Prime Minister Benjamin Netanyahu's defense team on Monday asked the court to postpone the next stage of his trial on corruption charges by three months.
Netanyahu was indicted last year for fraud, breach of trust and accepting bribes in three separate cases. He stands accused of accepting lavish gifts from wealthy friends and offering to grant favors to powerful media moguls in exchange for favorable coverage of him and his family. The latest hearing was postponed last month due to lockdown restrictions on public gatherings.
Netanyahu arrived in at the Jerusalem District Court for the resumption of the trial and where he pleaded not guilty. "I confirm the written answer submitted in my name," Netanyahu said, standing before a three-judge panel in a heavily-guarded Jerusalem District Court.
After around 20 minutes, Netanyahu left the courtroom without explanation and his motorcade departed. The hearing continued in his absence, with his lawyers arguing for more than an hour that constitutional procedures had not been followed. The prosecution then rejected those arguments, saying the attorney general had approved the investigations in dozens of meetings.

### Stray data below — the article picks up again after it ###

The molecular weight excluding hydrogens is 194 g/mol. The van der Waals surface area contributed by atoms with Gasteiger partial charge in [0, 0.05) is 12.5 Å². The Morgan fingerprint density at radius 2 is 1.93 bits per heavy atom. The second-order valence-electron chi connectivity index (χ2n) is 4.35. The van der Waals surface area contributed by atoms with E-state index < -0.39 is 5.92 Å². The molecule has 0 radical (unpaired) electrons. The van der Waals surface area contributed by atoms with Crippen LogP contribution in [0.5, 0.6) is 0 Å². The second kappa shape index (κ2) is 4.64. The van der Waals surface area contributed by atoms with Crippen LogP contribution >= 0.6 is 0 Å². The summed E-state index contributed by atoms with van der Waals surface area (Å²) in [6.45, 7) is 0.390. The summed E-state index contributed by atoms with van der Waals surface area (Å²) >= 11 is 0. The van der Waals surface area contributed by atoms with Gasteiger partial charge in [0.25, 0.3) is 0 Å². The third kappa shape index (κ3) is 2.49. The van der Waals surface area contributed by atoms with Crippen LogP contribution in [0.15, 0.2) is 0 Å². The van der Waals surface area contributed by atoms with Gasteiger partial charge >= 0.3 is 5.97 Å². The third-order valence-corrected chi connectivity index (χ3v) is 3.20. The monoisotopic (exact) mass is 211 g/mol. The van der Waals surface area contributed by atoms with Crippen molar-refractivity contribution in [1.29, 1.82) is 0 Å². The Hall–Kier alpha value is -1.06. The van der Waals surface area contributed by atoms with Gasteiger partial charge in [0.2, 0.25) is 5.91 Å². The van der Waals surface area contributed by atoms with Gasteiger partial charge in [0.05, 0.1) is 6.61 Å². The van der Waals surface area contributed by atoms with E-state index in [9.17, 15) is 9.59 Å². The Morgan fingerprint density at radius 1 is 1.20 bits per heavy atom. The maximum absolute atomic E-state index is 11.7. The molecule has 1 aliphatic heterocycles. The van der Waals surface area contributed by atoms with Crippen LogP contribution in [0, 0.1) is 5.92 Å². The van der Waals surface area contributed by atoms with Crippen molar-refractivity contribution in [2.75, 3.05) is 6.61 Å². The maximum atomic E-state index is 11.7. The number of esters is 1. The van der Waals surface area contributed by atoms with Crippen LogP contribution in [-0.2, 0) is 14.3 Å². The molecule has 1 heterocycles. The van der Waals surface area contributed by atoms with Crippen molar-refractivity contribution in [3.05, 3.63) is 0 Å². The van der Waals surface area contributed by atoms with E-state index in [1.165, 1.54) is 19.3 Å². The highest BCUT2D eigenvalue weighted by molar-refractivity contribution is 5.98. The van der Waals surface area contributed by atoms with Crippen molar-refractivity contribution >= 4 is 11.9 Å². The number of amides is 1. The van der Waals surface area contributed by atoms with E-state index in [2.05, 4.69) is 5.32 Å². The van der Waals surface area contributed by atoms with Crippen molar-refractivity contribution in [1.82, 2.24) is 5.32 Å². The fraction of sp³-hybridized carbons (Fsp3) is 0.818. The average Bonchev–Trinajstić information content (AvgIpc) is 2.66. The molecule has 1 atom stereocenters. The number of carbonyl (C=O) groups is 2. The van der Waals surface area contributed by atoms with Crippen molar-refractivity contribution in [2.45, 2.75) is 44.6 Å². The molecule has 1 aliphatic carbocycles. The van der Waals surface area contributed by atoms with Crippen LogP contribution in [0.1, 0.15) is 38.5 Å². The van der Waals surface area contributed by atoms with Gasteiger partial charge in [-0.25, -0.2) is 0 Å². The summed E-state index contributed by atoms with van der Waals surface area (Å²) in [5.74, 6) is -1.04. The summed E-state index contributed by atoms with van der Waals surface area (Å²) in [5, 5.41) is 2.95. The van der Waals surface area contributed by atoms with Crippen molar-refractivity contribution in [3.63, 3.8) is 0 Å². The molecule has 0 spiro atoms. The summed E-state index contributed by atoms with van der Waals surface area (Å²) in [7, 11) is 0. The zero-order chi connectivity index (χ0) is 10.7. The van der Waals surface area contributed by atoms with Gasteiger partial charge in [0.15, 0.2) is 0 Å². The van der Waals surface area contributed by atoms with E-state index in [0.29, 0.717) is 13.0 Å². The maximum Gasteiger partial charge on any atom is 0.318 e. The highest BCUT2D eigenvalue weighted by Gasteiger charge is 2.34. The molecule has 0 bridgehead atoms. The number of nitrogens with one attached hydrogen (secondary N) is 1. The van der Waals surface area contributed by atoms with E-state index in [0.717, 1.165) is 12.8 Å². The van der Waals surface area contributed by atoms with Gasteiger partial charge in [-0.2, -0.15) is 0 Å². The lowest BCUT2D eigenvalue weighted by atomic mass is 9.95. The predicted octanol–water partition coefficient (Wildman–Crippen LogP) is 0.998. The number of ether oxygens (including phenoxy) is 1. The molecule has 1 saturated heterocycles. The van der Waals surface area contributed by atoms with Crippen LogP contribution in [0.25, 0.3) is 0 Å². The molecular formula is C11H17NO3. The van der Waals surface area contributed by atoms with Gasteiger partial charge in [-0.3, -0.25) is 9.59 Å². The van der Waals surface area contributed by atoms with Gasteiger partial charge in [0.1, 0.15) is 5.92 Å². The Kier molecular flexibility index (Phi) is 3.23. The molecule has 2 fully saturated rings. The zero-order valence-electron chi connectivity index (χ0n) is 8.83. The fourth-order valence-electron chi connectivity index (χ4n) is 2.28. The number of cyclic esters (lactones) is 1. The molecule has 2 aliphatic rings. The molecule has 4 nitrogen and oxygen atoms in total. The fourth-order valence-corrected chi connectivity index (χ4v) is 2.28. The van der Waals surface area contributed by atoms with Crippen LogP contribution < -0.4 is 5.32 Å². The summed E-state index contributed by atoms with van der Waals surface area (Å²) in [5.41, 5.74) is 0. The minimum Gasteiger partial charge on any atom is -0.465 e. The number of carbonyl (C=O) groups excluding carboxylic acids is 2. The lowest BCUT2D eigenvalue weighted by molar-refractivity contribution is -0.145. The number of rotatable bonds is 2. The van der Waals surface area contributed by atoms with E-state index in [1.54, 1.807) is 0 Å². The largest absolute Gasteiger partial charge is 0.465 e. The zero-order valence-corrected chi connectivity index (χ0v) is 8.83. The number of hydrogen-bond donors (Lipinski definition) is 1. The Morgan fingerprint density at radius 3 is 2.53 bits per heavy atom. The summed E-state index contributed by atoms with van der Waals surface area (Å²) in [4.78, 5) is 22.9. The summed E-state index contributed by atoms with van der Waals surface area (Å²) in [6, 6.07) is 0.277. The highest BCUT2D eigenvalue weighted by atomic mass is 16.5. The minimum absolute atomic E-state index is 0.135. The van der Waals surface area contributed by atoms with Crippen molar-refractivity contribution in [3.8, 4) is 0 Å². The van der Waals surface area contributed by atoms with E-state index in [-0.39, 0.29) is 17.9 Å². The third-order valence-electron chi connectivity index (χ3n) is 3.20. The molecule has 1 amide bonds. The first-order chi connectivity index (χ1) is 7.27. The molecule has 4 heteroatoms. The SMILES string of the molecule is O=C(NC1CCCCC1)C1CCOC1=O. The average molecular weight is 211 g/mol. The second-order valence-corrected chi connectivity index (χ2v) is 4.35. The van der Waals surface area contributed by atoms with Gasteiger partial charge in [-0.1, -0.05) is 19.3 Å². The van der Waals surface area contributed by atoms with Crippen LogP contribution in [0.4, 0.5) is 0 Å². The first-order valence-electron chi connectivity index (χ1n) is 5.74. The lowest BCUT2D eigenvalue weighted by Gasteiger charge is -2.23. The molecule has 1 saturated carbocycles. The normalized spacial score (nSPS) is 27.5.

Netanyahu's lawyer, Boaz Ben Tzur, later asked the judges to postpone the next hearing by "90 to 120" days.
Judge Rivka Friedman-Feldman, who heads the judges' panel, replied the trial has already been postponed multiple times due to the coronavirus pandemic and subsequent health restrictions. "Basically, you want to postpone the evidentiary phase [of the trial] by six months," Friedman-Feldman said.
The hearing ended without a decision on whether the evidentiary phase will be postponed. Judge Friedman-Feldman said at the end of the hearing the panel will "consider everything" when making a decision on another possible postponement, which looks to be at least another month to a month and a half.
Despite the appeal to both pro and anti-Netanyahu protesters not to congregate outside the court due to coronavirus, demonstrators who gathered outside could be heard inside the room where the hearing was being held. They held banners and chanted anti-Netanyahu slogans.
The charges against Netanyahu are divided into three separate cases.
The most serious - known as Case 4000, in which the premier is accused of bribery, fraud and breach of trust - centers on the allegation that Netanyahu negotiated with Shaul Elovitch of the telecommunications giant Bezeq to secure positive coverage on his Walla! news site in exchange for government policies benefiting Bezeq.Elovitch and his wife were also indicted.
Case 2000 concerns allegations Netanyahu sought a deal with Arnon Mozes, the owner of Yedioth Aharonoth newspaper, that would have seen it give him more favorable coverage. Mozes is also the publisher of Ynet. Elovitch and Mozes also appeared in court on Monday.
Case 1000 involves allegations Netanyahu and his family received gifts, including luxury cigars, champagne and jewelry estimated to be worth more than NIS 700,000 ($213,000), from wealthy individuals, in exchange for financial or personal favors.